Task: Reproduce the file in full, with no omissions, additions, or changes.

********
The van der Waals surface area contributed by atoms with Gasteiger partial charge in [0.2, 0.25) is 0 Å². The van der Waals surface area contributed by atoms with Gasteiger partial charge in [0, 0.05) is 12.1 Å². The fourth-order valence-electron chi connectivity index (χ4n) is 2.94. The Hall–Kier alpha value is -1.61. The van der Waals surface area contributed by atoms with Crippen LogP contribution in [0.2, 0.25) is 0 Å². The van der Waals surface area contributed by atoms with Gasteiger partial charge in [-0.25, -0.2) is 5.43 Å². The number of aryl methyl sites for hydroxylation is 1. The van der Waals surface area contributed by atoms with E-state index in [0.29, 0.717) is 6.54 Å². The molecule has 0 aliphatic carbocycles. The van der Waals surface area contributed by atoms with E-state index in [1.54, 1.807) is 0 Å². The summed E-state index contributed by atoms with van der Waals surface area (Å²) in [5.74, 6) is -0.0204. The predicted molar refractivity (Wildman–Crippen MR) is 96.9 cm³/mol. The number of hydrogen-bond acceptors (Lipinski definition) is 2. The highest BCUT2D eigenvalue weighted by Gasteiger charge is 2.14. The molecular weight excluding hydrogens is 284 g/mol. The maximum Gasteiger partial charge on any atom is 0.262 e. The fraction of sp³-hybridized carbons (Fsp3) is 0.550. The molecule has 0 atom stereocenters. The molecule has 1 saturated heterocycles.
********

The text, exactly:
The van der Waals surface area contributed by atoms with Gasteiger partial charge in [0.2, 0.25) is 0 Å². The van der Waals surface area contributed by atoms with Gasteiger partial charge in [0, 0.05) is 12.1 Å². The fourth-order valence-electron chi connectivity index (χ4n) is 2.94. The Hall–Kier alpha value is -1.61. The van der Waals surface area contributed by atoms with Crippen LogP contribution in [0.2, 0.25) is 0 Å². The van der Waals surface area contributed by atoms with Gasteiger partial charge in [-0.25, -0.2) is 5.43 Å². The number of aryl methyl sites for hydroxylation is 1. The van der Waals surface area contributed by atoms with E-state index in [0.29, 0.717) is 6.54 Å². The molecule has 0 aliphatic carbocycles. The van der Waals surface area contributed by atoms with E-state index in [1.54, 1.807) is 0 Å². The summed E-state index contributed by atoms with van der Waals surface area (Å²) in [5.74, 6) is -0.0204. The predicted molar refractivity (Wildman–Crippen MR) is 96.9 cm³/mol. The number of hydrogen-bond acceptors (Lipinski definition) is 2. The highest BCUT2D eigenvalue weighted by Gasteiger charge is 2.14. The molecular weight excluding hydrogens is 284 g/mol. The maximum Gasteiger partial charge on any atom is 0.262 e. The fraction of sp³-hybridized carbons (Fsp3) is 0.550. The molecule has 0 atom stereocenters. The molecule has 1 saturated heterocycles.